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What of the Harry Potter Offshoots?

The question is very much on the minds of many who follow everything related to Harry Potter and J.K. Rowling and the WSJ’s Jeff Trachtenberg asks the question in more detail. With the final volume in the series slated for publication on July 21, will it mean that few additions will be made to the more than 190 Potter-related titles in print and the thousands of fan fiction pieces? Perhaps, but that won’t stop some. “My suspicion is that there will be a rush of books after the series ends,” says Daniel Nexon, an assistant professor in the government department at Georgetown University who co-edited HARRY POTTER AND INTERNATIONAL RELATIONS, published last year by Rowman & Littlefield. “Having the final book out will generate a lot of buzz, and they’ll look at that frenzy as one last big marketing opportunity.”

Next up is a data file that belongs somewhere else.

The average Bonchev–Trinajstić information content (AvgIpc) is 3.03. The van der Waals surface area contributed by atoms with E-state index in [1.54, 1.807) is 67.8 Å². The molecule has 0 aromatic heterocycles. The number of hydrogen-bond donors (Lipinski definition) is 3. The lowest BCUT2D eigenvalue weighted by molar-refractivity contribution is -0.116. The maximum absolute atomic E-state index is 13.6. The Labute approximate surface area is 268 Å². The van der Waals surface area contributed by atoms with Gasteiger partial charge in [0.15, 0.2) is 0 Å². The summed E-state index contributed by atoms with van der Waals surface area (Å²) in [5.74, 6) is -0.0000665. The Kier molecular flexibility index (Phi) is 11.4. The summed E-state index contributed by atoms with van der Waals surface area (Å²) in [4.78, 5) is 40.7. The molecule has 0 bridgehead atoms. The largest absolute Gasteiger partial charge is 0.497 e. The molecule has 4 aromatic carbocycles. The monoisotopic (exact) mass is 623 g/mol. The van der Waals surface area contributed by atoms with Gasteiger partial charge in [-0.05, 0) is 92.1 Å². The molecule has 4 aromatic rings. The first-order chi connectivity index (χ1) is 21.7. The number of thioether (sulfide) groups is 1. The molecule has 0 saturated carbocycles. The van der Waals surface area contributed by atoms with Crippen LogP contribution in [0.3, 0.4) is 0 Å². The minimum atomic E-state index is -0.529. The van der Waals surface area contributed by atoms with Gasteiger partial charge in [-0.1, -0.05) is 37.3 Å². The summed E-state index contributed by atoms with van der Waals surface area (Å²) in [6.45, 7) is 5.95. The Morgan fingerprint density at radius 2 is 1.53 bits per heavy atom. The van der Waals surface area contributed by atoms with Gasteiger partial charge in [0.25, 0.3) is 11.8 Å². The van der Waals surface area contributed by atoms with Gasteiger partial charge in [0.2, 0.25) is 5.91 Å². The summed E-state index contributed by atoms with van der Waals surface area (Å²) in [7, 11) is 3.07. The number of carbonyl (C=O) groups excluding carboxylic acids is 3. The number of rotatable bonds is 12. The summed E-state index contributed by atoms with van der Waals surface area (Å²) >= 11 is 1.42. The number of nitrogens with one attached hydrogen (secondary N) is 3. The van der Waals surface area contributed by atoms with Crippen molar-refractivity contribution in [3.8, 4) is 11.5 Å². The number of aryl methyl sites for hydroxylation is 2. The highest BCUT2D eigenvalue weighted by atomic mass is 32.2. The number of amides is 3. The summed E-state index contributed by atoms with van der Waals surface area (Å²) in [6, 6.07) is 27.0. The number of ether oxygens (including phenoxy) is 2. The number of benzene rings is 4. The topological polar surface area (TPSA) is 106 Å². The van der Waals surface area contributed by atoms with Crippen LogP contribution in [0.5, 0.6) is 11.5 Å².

But that flurry will eventually slow as time passes. “We’ll probably see fewer titles. The energy that comes from a release of a new book in the series will be over,” says Roger Scholl, the editorial director of Bertelsmann AG’s Currency/Doubleday business imprint, who edited Tom Morris‘s IF HARRY POTTER RAN GENERAL ELECTRIC. Still, some caution against underestimating the passion of Harry Potter readers. John Granger, an English teacher at Valley Forge Military Academy in Wayne, Pa., says academics will attempt to fix Rowling’s place in the cultural firmament, much as they continue to do so for such writers as Charles Dickens and Agatha Christie. “I’m fairly certain Potter-mania will not go the way of disco and the hula-hoop,” says Granger, who is currently working on HARRY MEETS HAMLET AND SCROOGE that will explore Harry’s literary antecedents.

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